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HK luxury watch retailers cut prices to stay ahead

Thursday, May 7, 2015 - 05:50
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The fallout from the Swiss Central Bank's surprise move in January to free the exchange rate between the Swiss franc and the euro continues to have reverberations in the world of luxury timepieces, this time in Hong Kong.

Singapore

THE fallout from the Swiss Central Bank's surprise move in January to free the exchange rate between the Swiss franc and the euro continues to have reverberations in the world of luxury timepieces, this time in Hong Kong.

Major retailers in the Special Administrative Region of China have taken the first step to protect Hong Kong's position as the world's biggest watch market, after sales plunged by at least 40 per cent in the first three months of the year.

The drop, caused largely by customers abandoning Hong Kong for the cheaper eurozone, thanks to an euro no longer held high by the Swiss franc, left retailers in the former British colony with unsold stocks that reached an "incalculably high level" of six to 10 months for some brands.

"We are facing a grave crisis here in Hong Kong for the whole retail industry," some of the retailers said, in a letter dated April 14, to the Federation of Hong Kong Watch Trades & Industries.

The 11 signatories, which include the bosses of Emperor Watch & Jewellery, Chow Tai Fook and Global Timepieces, called on retailers to unify prices to become more competitive.

This would be "the first and most important" step, they said.

"We noted that for instance, the retail prices listed in other duty free countries like Guam and Dubai are lower than Hong Kong," the retailers said. "Therefore, we request that Hong Kong's retail prices be aligned with other duty free countries so that it is a fair game for all."

The retailers also appealed to the watch brands to "grant rebate to retailers to mitigate the effects caused by price differences and adjustments initiated by brands, applicable to all new and existing stocks".

Following the Swiss Central Bank's action in January, which led to a surge in the Swiss franc and a dip in the euro, big brands like Rolex, Patek Philippe, Cartier and Piaget have moved to adjust prices in major markets. Most have bumped up prices in Europe, while reducing them in the Asia-Pacific region, including Hong Kong.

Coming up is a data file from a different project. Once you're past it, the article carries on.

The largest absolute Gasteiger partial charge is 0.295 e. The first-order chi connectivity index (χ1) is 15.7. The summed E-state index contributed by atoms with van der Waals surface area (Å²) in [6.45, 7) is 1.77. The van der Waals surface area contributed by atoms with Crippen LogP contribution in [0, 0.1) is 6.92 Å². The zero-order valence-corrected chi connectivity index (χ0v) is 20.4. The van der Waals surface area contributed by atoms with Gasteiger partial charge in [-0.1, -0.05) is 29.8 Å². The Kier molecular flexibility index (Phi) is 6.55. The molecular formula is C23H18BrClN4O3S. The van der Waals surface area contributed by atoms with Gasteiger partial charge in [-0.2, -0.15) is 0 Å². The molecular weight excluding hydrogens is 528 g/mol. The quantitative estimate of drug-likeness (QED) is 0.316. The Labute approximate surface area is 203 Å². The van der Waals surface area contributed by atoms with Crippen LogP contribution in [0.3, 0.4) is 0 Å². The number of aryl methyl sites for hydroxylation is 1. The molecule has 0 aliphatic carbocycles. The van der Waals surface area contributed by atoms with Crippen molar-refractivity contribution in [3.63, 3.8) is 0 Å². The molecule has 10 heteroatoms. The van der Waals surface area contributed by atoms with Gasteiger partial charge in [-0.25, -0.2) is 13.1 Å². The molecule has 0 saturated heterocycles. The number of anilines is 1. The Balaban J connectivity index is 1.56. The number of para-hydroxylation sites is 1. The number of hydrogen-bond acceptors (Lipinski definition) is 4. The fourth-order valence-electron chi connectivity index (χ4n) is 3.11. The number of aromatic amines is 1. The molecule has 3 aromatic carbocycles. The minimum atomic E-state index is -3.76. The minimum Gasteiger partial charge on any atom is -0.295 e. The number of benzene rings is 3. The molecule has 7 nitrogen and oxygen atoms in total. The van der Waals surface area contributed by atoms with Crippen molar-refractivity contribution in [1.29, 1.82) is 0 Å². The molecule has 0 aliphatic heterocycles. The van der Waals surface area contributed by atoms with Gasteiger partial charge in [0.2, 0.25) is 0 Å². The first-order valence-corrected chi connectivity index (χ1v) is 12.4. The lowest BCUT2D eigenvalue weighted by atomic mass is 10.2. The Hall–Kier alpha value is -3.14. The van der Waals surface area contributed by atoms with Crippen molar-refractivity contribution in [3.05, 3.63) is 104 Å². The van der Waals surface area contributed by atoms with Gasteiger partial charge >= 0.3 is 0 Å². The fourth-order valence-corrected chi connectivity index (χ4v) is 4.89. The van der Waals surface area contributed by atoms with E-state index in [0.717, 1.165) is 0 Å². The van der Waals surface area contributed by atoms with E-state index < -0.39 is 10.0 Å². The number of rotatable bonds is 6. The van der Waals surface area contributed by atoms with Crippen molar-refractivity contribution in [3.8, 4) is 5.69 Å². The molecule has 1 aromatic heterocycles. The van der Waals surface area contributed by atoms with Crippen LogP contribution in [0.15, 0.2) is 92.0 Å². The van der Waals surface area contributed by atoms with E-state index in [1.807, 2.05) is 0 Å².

The Swiss franc has continued to strengthen while the euro weakens - and this has made Hong Kong, whose currency is pegged to the rising US dollar, a more expensive market for Swiss luxury watches.

This is especially so for big spenders from mainland China who now, the Hong Kong retailers say, choose to shop in Europe and South-east Asian countries where prices are lower.

Michael Tay, co-group managing director of Singapore's biggest watch retail chain, The Hour Glass, said the "imbalances" between retail prices in Europe and Hong Kong have been all the greater because, on top of the retail price dislocation that followed the Swiss Central Bank's action, the Hong Kong dollar has also been appreciating against the euro in the past five years.

But in Singapore, where the currency has also been rising, watch retailers are not asking for a concerted move in the way their Hong Kong counterparts are doing - even when they complain of a soft market and there is a sharp fall in Chinese spending on pricey timepieces.

"It has everything to do with the contraction in the absolute number of mainland Chinese buyers consuming luxury goods," Mr Tay said. "The PRCs today are no longer prepared to pay what I define as 'The Chinese Premium'."

Yet Singapore retailers have not been hit as hard as the Hong Kong retailers. Exports of Swiss luxury watches to Singapore in the first quarter of this year jumped 14.8 per cent from a year ago to 279.3 million Swiss francs (S$402.2 million).

Shipments to Hong Kong fell 10.2 per cent to 871.7 million francs in the same period, according to the latest figures released by the Federation of the Swiss Watch Industry.

Instead of engaging in price busting, retailers here are expanding their reach beyond the exclusive high spenders to the "mass affluent market".

Sincere Watch - a Singapore luxury watch retail chain now owned by Pollyanna Chu, a wealthy Hongkonger - has recently launched SunTime Watch to go after this under-tapped market.

Cortina Watch, another local watch chain, has already opened a multi-brand shop outside the upscale shopping belts of Orchard Road, Raffles City and Marina Bay Sands. The shop in Chinatown Point in Chinatown, besides carrying high-priced brands, also offers customers luxury timepieces at more accessible prices.

Cortina is opening yet another multi-brand store in the re-developed Capitol Building.

The Hour Glass has also jumped on the bandwagon by acquiring Watches of Switzerland (WOS) in October last year, extending the luxury watch group's reach from Orchard Road to Tampines. WOS sells more of the brands on the lower end of the luxury watch chain.

Mr Tay said the purchase is part of a long-term plan to build a new customer base that will eventually migrate to the higher end of the chain, which The Hour Glass specialises in.

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